by Roderick Conway Morris

| | | | | | | | | | | | |
National Gallery of Art, Washington
The Maas at Dordrecht by Aelbert Cuyp, c. 1650

Redrawing the Landscape

By Roderick Conway Morris
DORDRECHT, The Netherlands 4 February 2022


The young Jane Eyre dreamed of creating ideal pictures with 'freely pencilled houses and trees, picturesque rocks and ruins, Cuyp-like groups of cattle'. At the time Charlotte Bronte was writing, readers would have been thoroughly familiar with the splendid ruminating cows, often depicted gazing contentedly into the distance, that adorn the charming, sun-drenched monumental landscapes of Aelbert Cuyp.

Cuyp had been one of the most admired and sought-after Dutch landscape artists in Britain since the mid-18th century and nearly all of his finest works were (and remain) in this country's private and public collections, leaving until recently not a single one of importance in either his home town of Dordrecht or the Netherlands.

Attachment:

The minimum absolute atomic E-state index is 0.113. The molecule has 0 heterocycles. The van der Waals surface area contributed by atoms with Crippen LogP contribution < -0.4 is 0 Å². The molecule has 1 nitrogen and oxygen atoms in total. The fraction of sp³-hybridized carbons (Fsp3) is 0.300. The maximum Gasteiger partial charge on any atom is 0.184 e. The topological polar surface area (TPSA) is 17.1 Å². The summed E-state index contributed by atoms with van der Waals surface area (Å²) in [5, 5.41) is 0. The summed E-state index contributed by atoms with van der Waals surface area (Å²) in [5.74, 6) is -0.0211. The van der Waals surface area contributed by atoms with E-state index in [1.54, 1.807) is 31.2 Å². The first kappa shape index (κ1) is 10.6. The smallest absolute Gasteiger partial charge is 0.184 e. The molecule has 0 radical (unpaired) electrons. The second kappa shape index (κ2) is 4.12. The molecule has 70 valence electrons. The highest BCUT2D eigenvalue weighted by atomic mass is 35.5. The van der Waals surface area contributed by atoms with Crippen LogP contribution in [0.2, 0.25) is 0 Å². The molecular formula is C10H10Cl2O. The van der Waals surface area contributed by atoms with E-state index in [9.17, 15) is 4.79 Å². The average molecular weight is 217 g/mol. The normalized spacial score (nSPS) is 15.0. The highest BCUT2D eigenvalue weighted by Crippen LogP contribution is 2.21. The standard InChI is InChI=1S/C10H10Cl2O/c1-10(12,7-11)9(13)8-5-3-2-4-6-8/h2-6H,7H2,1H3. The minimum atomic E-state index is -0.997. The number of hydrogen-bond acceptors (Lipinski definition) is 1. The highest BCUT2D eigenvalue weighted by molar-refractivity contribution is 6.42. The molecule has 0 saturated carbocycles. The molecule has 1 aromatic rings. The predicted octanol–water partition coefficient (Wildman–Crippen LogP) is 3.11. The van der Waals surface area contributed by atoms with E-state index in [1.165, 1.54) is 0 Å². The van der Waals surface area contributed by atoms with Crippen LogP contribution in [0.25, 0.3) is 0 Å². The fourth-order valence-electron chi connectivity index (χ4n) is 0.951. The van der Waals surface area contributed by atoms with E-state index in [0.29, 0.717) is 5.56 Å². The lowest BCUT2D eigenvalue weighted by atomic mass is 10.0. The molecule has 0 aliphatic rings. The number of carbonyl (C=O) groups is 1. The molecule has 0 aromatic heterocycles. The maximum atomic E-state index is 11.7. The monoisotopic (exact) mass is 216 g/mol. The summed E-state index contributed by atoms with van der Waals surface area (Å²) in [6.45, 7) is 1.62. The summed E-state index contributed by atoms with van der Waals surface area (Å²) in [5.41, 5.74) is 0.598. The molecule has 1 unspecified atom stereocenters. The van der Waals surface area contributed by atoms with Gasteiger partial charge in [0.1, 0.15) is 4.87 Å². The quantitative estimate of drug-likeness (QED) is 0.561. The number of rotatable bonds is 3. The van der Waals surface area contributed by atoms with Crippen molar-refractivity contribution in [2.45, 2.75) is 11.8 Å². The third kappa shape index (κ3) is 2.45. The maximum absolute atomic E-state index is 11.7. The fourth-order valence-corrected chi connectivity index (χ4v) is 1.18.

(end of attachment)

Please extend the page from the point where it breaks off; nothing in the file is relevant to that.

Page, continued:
The impact of Cuyp's paintings on the development of British landscape painting has long been recognized but, as is brilliantly revealed by In the Light of Cuyp: Aelbert Cuyp & Gainsborough, Constable, Turner - the first ever exhibition and book entirely devoted to this subject - they were influential to a much deeper and broader extent than was previously understood.

The show, curated by Sander Paarlberg, and the illuminating, beautifully designed and illustrated book of the same title, edited by Paarlberg and Marlies Enklaar, were originally planned by the Dordrechts Museum to mark the 400th anniversary of the artist's birth in 1620, but were of necessity postponed.